We don’t mean to imply these are once-and-done conversations! To go back to earlier conversations as needed isn’t failure, it is making good use of the skills you’ve developed and keeping the relationships working well.
Gene: In DevOps we talk a lot about psychological safety. I see improving the way we speak and understand each other as a key step toward this goal. How can managers or team leaders encourage and enable this practice at their work?
Squirrel & Jeffrey: Great question! Psychological safety is one of the distinguishing features of great teams; in fact Google ranked this as the number one factor that makes teams successful. And one of the first things leaders can do to encourage psychological safety is to raise the question with the team: Do we have psychological safety? That is, are we comfortable having productive conflict between our ideas? Or, do we fall into the failure modes of either unproductive conflict between individuals, or avoidance of conflict?
The idea that we actually want a certain type of conflict is weirdly both counter-intuitive and yet simultaneously understood by everyone. When we ask people “what’s the best way to make a decision as a group?” we always receive a variation of the same answer: we should get input from everyone, hear what they think is the best decision, and use the diversity of information to make the best decision, which might be different from what any individual proposed when they came to the room. In the abstract we understand the value of testing different ideas against each other. When it gets to real decisions though? We’re back to the skilled incompetence we discussed earlier.
So the role of the leader then is to be aware of these dynamics, to build their own skills for productive conversations, and then help the team build those skills. And you build those skills by having the conversations. Very concretely, the first step is building a foundation of trust using the Trust Conversation techniques, then working with your team to identify institutionalized fears that may be so habitual that they have faded into the furniture (“normalized deviances”, to use Diane Vaughn’s phrase). Next, you use our Coherence Busting tool to unlock creative responses to those fears, and finally you use Joint Design to come up with mitigations for each fear. There’s lots more, including step-by-step instructions and example conversations in Chapter 4!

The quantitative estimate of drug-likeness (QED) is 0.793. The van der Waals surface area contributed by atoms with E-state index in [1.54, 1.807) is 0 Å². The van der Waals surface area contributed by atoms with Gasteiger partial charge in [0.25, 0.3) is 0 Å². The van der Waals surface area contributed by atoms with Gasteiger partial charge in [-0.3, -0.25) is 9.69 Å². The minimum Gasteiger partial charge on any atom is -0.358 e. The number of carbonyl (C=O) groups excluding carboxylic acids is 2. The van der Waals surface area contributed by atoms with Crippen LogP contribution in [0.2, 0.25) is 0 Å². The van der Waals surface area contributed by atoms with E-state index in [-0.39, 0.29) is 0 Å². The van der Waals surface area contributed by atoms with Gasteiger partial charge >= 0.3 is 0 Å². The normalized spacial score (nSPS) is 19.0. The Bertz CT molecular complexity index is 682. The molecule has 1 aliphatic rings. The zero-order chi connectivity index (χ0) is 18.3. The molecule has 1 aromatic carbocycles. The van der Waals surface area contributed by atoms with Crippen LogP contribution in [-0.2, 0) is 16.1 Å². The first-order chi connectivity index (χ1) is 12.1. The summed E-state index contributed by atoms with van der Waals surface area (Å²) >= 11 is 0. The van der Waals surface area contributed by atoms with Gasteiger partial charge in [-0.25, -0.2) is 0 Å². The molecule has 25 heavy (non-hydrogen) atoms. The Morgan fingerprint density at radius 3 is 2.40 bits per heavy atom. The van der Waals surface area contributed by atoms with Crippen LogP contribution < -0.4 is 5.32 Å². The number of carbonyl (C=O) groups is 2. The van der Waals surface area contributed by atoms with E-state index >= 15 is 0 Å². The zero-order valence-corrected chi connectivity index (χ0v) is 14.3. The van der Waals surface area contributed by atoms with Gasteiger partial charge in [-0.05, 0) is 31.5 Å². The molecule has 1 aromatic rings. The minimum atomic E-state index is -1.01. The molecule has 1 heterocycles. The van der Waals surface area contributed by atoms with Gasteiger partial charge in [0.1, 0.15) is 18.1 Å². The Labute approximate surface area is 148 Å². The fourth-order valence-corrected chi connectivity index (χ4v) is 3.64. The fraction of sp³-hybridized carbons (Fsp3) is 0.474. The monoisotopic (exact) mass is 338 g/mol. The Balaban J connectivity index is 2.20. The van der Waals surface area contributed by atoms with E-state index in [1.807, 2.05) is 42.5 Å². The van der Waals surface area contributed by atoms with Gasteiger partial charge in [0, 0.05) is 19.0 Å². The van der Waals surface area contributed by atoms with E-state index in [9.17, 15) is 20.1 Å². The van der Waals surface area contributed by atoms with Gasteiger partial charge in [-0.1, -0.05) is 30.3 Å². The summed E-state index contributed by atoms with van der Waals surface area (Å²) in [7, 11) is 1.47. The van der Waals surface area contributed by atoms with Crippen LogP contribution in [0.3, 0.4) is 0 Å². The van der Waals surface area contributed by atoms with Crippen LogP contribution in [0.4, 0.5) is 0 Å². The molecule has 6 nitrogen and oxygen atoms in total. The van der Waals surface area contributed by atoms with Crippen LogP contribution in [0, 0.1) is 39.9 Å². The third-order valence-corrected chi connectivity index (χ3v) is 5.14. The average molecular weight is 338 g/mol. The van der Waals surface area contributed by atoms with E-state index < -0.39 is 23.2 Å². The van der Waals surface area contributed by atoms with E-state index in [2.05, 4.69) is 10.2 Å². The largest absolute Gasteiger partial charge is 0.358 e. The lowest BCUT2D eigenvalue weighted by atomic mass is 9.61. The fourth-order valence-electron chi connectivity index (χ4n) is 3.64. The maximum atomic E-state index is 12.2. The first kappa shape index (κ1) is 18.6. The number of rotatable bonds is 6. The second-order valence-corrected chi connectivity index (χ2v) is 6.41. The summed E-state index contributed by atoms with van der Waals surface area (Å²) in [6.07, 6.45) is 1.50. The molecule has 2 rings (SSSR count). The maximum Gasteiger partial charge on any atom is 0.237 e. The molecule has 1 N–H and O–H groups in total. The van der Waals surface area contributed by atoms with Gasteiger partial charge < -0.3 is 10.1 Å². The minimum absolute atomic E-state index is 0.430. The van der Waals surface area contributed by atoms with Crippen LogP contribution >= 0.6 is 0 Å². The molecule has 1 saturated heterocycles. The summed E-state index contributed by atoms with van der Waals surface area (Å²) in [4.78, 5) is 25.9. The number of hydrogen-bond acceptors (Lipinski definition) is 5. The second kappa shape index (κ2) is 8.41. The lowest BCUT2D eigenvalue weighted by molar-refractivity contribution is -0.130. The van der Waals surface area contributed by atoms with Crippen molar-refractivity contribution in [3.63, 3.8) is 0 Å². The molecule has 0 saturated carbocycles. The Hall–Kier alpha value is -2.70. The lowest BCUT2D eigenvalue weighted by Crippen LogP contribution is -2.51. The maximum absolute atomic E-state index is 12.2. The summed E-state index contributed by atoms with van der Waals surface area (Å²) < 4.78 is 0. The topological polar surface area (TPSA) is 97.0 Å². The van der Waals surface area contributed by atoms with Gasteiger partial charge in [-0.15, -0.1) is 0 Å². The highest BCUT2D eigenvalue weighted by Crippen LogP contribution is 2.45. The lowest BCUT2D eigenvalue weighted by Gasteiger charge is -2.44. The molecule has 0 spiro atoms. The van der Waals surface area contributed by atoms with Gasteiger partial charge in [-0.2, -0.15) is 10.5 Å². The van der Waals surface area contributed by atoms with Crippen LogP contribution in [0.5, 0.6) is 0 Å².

Gene: You speak a lot in your book about how this is a process, that you must practice long and often to really improve. How long does it really take before you start seeing results? How long does it usually take to master the art of conversations?
Squirrel & Jeffrey: We like the analogy with learning to ski—like an effective conversation, skiing isn’t a skill we are born with. It requires effort and practice to learn. Even so, you have early, meaningful results, like your first time making it down without falling over. But you don’t feel really at ease until you’ve spent several days or weeks on the mountain, and there are slopes that will take years to master.
Similarly, when you start improving your conversational skills you should see some results immediately, in your first few conversations, as you begin to learn more from others (through curiosity) and share more of your own views (through transparency). Doing so will feel unnatural at first, and as you continue you’ll become more fluent. The journey itself is rewarding. As you gain skill you’ll become a lot more attuned to the diversity of challenges that arise in different conversations. Just like with skiing and similar skills, you’ll have the satisfaction of seeing your work pay off, of successfully navigating obstacles that formerly would have seemed insurmountable.
And as for mastery—after ten years of work, we are still discovering new ways to improve with every conversational analysis. So check back with us in another ten years or so and we can tell you whether we have become masters yet!